In our last post on inclusive language, we looked at examples of brands using gender inclusive language. Now let’s look at how you can approach making your language more inclusive.
We all tend to use language we’ve grown up with, that’s familiar. But language changes.
It’s a living, shifting thing. So sometimes the language we use without thinking excludes groups of people from it. We don’t mean it, but if we don’t challenge it, we perpetuate the problem. Language is so powerful – it can confirm harmful stereotypes or appear to legitimise discrimation. Or, used differently, it can change attitudes.
When you start looking for it, you see discriminatory language is everywhere. Some languages (like French, which I grew up speaking) apply binary gender to everything by default. Others use ‘man’ or ‘he’ as the default (policeman, chairman). Many everyday phrases have their origins in racism (master/slave is still commonly used in computing, for example) or other harmful systems.
There’s so much terminology that people don’t think about. But we have to think about it. My attitude is always that if you don’t know you’re using harmful language, you’re not at fault, the first time. But once you do know, you have a responsibility to learn and adapt.
It can feel like a challenge – where do you start, if you’re a brand trying to use more inclusive language in marketing, and how do you avoid making mistakes?
- Start with an open mind.
If you’re reading this post, you probably have an open mind about how language could and should be more inclusive. After all, in marketing and social media, a large part of our job is to use the right words to communicate, to broaden (not limit) our audiences. The way language changes over time is fascinating, too – so being open to changing could take you on a really interesting journey.
- Do the research.
There are so many resources out there to help you learn about inclusive language. From UN guidelines on gender-inclusive language to the Conscious Style Guide, which breaks down language by category (and has a regular newsletter to keep you up to date), there are plenty of places you can visit to increase your knowledge about language.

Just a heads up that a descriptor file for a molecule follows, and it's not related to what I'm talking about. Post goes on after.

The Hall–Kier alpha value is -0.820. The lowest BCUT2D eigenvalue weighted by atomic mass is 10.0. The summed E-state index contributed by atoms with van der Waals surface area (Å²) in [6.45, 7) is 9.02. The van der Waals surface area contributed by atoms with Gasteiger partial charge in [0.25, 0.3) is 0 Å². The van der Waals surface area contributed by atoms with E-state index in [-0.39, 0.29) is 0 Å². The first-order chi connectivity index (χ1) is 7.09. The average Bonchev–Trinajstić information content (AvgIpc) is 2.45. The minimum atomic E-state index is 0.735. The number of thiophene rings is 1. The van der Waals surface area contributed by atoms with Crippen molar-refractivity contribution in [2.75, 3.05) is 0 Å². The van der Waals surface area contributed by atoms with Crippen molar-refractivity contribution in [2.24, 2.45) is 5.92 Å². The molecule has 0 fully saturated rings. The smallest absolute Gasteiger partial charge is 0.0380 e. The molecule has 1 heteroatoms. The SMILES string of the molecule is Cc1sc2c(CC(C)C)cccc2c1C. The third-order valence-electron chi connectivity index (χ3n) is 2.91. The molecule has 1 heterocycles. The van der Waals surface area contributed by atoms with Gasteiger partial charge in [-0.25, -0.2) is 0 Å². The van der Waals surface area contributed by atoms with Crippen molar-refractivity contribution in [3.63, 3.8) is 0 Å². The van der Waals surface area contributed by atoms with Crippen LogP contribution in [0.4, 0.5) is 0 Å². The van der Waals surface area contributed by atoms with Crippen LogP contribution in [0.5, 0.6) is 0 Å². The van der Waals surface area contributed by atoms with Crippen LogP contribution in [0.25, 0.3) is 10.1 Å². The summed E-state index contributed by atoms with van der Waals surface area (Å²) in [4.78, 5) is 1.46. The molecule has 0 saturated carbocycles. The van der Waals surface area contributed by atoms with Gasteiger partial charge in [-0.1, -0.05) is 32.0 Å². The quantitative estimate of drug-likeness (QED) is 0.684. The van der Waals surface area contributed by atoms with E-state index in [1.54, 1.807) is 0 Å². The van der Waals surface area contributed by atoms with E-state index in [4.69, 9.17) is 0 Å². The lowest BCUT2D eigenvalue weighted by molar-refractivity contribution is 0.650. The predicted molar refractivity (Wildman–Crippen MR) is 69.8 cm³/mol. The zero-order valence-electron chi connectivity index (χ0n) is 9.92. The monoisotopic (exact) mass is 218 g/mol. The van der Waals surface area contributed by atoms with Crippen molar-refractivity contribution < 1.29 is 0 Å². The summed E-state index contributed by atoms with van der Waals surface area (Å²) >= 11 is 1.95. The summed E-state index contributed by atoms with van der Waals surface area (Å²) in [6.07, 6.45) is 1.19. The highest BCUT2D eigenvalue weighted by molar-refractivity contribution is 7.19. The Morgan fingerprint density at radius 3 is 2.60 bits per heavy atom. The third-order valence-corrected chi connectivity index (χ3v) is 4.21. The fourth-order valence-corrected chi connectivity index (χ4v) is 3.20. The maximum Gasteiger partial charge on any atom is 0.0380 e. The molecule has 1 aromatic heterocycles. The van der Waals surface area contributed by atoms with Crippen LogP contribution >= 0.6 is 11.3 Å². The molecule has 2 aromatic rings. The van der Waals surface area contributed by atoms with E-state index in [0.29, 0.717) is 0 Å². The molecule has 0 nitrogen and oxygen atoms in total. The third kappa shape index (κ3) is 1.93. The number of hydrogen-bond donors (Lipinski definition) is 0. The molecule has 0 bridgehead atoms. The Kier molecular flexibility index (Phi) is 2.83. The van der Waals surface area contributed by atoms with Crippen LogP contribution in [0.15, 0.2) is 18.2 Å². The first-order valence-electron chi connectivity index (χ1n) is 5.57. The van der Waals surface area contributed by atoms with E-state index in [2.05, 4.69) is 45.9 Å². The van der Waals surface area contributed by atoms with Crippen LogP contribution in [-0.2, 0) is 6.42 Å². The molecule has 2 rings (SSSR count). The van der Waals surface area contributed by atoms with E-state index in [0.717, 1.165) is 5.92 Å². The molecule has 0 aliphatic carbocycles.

- Understand your community.
I challenged one of my favourite brands recently, when it sent me a newsletter which included the phrase ‘s/he’. That excludes anyone who doesn’t use ‘she’ or ‘he’ pronouns, AND it’s impossible to say. ‘They’ is a much more inclusive term (and if you’re worried about the grammar, you’ll be pleased to know ‘they’ has been used to denote both singular and plural in the English language since 1375, in the same way we use ‘you’). The brand listened, and adapted its language – that’s an amazing example of a brand that was willing to hear from its community, and change.
Communities evolve – listen to how yours might be changing.
- Small changes make a big difference.
Think about how you address your community, what signifiers you use. There are some easy switches you can make right away. ‘Hey guys’ could become ‘hey everyone’, or ‘hey y’all’. ‘She’ and ‘he’ become ‘they’. A policeman becomes a police officer. A master bedroom becomes the largest bedroom, or ensuite. A ‘Christian name’ becomes a ‘first name’. Asking someone what pronouns they use is a really simple thing to do (and respect their answer).
These are all small steps that help you think about the impact language could have.
- Learn and adapt as you go.
Language is constantly evolving, and is endlessly fascinating. Knowing the right things to say now doesn’t mean they’ll be right in the future, so keep researching and learning, and adapt your language as terms change.
Inclusivity isn’t about restricting your language, but about growing it and have inclusive language in your marketing and putting it at the heart of your brand.